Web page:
April 28 2015

How MOOC's Can Benefit Both Students, and Post-Secondary Institutions

Written by Nimritta P.

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shutterstock_124222054There’s a lot of discussion around “mooks” these days, but few people actually seem to know what they are. MOOC, as it is formally spelled, stands for Massive Open Online Course. MOOC’s first emerged in 2008, but they were not widely known or utilized until 4 years later when Stanford University Stanford became the catalyst for a major shift to open enrollment online courses. MOOC’s succeed in providing a broader audience access to knowledge and learning. Students can go through these courses on their own time, which allows for a more flexible, adaptable schedule. Despite being popularized by one of the most well known universities in North America, they were also largely scrutinized by post-secondary institutions out of fear that they would be forced to cut down the costs of their programs since they were being offered for free online. MOOC’s were thought to be disruptive, because they widened access to education. Schools and institutions were afraid that MOOC’s would overtake them, and make them obsolete.

Regardless of the initial reputation, the benefits of MOOC’s outweigh the disadvantages. Deciding between taking  MOOC’s or enrolling in higher education does not need to be an either or decision. MOOC’s can actually benefit both students, and higher educational institutions.

How do MOOC’s benefit post-secondary schools?

  1. Post-secondary schools can include MOOC’s into their curriculum. School’s that offer MOOC’s include the prestigious Harvard University, MIT (Massachusetts Institute of Technology), and as previously mentioned, Stanford University. MOOC’s provide access to education to an increased amount of people, thus allowing educational institutes to extend their reach to a wider, global scale.

  1. MOOC’s provide schools the opportunity to build their brand. There is a strategy to deciding which courses to offer, based on what students want to learn. Institutes can draw students in by marketing those courses as open, and online, and keep students engaged by providing them with valuable content.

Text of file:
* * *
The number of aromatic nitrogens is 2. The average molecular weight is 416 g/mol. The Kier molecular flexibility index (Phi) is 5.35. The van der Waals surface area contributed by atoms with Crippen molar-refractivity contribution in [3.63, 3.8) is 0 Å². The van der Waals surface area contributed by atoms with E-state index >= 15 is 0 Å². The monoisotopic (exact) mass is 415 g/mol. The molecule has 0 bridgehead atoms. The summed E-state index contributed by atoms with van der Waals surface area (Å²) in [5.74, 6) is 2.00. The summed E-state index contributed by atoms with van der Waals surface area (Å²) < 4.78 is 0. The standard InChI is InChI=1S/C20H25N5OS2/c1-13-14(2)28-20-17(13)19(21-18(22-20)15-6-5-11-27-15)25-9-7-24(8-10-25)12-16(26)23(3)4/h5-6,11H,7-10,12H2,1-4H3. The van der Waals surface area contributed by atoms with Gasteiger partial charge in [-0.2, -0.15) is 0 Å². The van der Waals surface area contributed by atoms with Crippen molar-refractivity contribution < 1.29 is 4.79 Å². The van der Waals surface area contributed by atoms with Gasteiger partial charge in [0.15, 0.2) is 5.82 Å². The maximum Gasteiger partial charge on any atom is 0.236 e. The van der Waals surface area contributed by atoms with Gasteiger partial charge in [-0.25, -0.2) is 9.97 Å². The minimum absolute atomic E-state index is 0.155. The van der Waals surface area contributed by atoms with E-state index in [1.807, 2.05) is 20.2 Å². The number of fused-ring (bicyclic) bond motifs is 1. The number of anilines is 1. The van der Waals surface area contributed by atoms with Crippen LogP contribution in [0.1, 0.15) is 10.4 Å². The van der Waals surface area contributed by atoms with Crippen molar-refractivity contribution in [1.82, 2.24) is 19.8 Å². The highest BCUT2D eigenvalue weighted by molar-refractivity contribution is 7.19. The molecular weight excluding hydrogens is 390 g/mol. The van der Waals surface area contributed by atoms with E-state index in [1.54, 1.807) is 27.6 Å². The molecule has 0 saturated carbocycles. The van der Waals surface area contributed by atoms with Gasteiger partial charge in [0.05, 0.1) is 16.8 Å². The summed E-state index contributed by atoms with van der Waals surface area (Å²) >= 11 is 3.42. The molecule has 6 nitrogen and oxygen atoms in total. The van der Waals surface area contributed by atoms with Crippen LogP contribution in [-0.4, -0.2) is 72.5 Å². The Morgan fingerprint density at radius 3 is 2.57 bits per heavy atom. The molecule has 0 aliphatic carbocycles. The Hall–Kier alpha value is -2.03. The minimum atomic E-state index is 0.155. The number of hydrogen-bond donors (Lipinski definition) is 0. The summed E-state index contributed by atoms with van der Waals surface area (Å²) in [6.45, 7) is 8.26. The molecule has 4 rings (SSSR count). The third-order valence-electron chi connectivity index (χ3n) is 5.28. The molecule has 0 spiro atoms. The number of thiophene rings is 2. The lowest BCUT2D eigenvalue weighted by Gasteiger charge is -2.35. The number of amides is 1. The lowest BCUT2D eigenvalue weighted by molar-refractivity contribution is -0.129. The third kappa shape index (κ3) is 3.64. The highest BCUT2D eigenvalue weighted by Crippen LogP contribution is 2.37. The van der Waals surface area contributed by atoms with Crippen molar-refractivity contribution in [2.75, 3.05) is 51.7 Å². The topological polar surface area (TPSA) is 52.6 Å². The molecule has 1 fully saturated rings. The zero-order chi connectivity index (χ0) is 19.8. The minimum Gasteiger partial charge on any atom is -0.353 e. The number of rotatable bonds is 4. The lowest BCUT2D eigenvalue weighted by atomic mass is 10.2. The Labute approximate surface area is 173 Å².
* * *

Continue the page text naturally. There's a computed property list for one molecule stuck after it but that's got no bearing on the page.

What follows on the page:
1. School’s can reuse their content as they see fit, either by repurposing old class material for new classes, or simply by sharing the same content in different classes.

How do MOOC’s benefits students?

  1. There is a developing idea these days that, while the knowledge they provide is unarguably essential, university degrees are not preparing students for the job force, as the foundation of knowledge is largely theory based. MOOC’s have the power to fill major gaps in knowledge, by providing students the background information that will compliment their university education, and making them better qualified for the jobs they apply for.

  1. Courses start and end on set dates, so all participants learn the content in the same timeframe, but are able to listen to lectures and complete schoolwork when they choose within that set time.

  1. MOOC’s allow a more informal, comfortable learning style, while still providing formal educational material. Students receive quality information, but have the freedom to learn wherever they choose, whether that be from home, school, in transit, or anywhere in between. This also allows for more flexible learning, allowing students to plan their own schedules, and fit learning in where they see fit, not when they are required to.

  1. Even if students are not taking an MOOC as part of their post-secondary education, most MOOC’s do offer academic credit towards a broader program of study (such as a diploma or a degree, or offer certificates of completion.

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